Nic: Yeah. It boils down to this one line that I hear almost every week and that is “I just want a man's perspective.” I just want a man's perspective. Same issue, I just want a man's perspective. Like as a father, as a husband, talk me through this. And a lot of times, it's hearing from a man “is what I'm feeling, is that okay?” It’s a weird way, it's like this validating some of the emotions in many ways. I feel hurt, from a man... It's similar, very similar to what you would probably share.
I mean, it's not identical, I would hope. You know I'm saying what Dr. Joy is saying and we good but because it's coming from a man, sometimes it may resonate differently. Or, again, if there's a certain cycle in the intimate relationships, it's like: okay, I've been going through this, I've been going through this, and I hear my girlfriends but I want to hear from someone else who's a professional. And so I get a lot of that.
Dr. Joy: Mm hmm. Yeah, and I would imagine, for anybody struggling with feeling like they've been abandoned by their father or other men in their lives, like the consistency of seeing you every week on time, like that also kind of helps to change this narrative about like what men do in my life.
Nic: Oh, yeah. Yeah. And that's one of my prayers as well, too. I'm not perfect, but just seeing a professional who operates professionally. I’m married, I’ve got a daughter, there’s no funny business, right. And so just that, I would hope, provides some hope that hey, like hold up. You know, I’m not a YouTube star that’s just saying random stuff. It’s backed... I mean, obviously a lot of evidence-based interventions and support. And so, yeah, even though it may not be articulated in that way, that is my hope that through that consistency and just operating with integrity, that it does create a different narrative.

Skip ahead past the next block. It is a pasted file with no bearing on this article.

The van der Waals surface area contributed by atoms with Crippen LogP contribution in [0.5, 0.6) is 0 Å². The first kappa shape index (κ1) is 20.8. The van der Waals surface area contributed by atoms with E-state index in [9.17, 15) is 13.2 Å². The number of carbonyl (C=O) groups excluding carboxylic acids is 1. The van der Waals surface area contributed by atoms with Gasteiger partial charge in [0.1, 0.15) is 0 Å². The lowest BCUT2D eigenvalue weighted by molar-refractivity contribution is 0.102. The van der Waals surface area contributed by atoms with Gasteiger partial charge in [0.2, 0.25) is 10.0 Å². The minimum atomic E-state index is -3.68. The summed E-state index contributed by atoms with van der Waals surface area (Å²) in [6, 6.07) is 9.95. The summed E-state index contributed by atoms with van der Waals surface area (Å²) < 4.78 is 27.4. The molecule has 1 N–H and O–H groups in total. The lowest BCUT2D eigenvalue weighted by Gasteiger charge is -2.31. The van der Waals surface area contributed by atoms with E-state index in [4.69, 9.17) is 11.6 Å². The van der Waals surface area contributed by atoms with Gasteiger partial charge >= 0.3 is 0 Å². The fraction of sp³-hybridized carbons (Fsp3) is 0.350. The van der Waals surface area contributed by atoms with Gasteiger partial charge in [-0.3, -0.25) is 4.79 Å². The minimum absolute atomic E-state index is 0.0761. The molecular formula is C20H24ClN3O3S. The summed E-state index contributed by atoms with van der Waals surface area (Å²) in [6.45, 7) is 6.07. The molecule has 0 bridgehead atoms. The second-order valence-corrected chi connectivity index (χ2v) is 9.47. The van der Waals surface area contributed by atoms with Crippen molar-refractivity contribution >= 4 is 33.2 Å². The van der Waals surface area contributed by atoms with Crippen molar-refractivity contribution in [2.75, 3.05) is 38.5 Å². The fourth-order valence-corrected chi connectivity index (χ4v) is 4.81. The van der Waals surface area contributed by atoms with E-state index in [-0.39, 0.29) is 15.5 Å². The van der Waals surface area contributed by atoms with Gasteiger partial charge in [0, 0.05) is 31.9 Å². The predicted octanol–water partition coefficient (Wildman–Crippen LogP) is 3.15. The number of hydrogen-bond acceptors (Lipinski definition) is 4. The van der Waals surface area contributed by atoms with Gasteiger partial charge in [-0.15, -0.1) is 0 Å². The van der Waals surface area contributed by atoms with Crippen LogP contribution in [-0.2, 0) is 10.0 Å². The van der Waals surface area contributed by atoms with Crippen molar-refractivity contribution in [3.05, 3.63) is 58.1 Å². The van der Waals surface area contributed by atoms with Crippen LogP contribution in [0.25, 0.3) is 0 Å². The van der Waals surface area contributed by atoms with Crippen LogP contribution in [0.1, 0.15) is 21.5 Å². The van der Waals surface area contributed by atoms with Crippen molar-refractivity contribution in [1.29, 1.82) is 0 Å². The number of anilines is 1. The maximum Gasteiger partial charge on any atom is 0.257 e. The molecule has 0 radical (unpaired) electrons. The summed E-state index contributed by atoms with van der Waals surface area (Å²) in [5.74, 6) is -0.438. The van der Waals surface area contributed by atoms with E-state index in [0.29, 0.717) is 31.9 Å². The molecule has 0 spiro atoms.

Dr. Joy: Mm hmm. Have you had to deal with any of that, Nic? You mentioned like you're not a YouTube star. Have you had to do a lot of kind of unlearning from what people may be learning from YouTube?
Nic: Not so much me, but people do come with “I heard this on...” And I’m like er-, I don’t know if I’d agree with that. I think I don't necessarily have to unlearn because I am intentional on what I listen to, but a lot of people come with a lot of advice that they've heard via social media. I even have good friends who reach out to me like, what do you think about this? You know, “this is some good stuff right here,” and really I’m like, “er- maybe.” You know, but probably not.
Dr. Joy: More from my conversation with Nic after the break.
Dr. Joy: Nic, do you have thoughts about what role do we have in shaping the relationship with our father, if at all? And I would imagine that this changes throughout your life, like this might look different in adulthood than it would when you were five.
Nic: Gosh, that's a good one and a lot of people are at this crossroad and they say I want this relationship with my father. Obviously, he's been out of the picture–what role do I have in mending that relationship? And so, a lot of times what I encourage people to do is, first, your responsibility is to your own healing. And so that sometimes doesn't come through you reestablishing a relationship with your father. And when you kind of own that like, “Hey, my dad, for whatever reason, wasn't there. It created this harm but I'm gonna own my healing, even though I wasn't responsible for causing the hurt.” I think that helps create a certain expectation when it comes to reengaging your father.
And so the second thing I encourage people is engage as long as it's safe. If you find yourself being retraumatized, then it may not be safe for you to reengage that relationship. And then the next step comes into being able to be at peace with what you didn't get through your father and that's a tough one, it really is. Because a lot of times, a lot of clients I work with are like, I just don't understand. You had a great daughter, why weren't you there? And I feel like that's one of the eighth wonders of the world–I don't understand it either. And that's tough for me, to be honest with you, because that's one of the few times in therapy where I'm just completely stuck. I don't get it.
We can make up all these reasons, oh your mama was this and that... That just doesn't make sense. Because the truth of the matter is people have been in similar, if not worse situations, and have still been there. And so when I have a client, specifically a woman I’m working with, and she's in tears and she literally is at a loss... And I have men who have been in this place too. Like, man, why wasn't he there? I have men in my office all the time in tears, like I can't get it. I can't understand it. Especially when you have a child yourself and you see just the beauty and the joy that comes along with that and it's like, how do you walk away from this? You know, that's tough.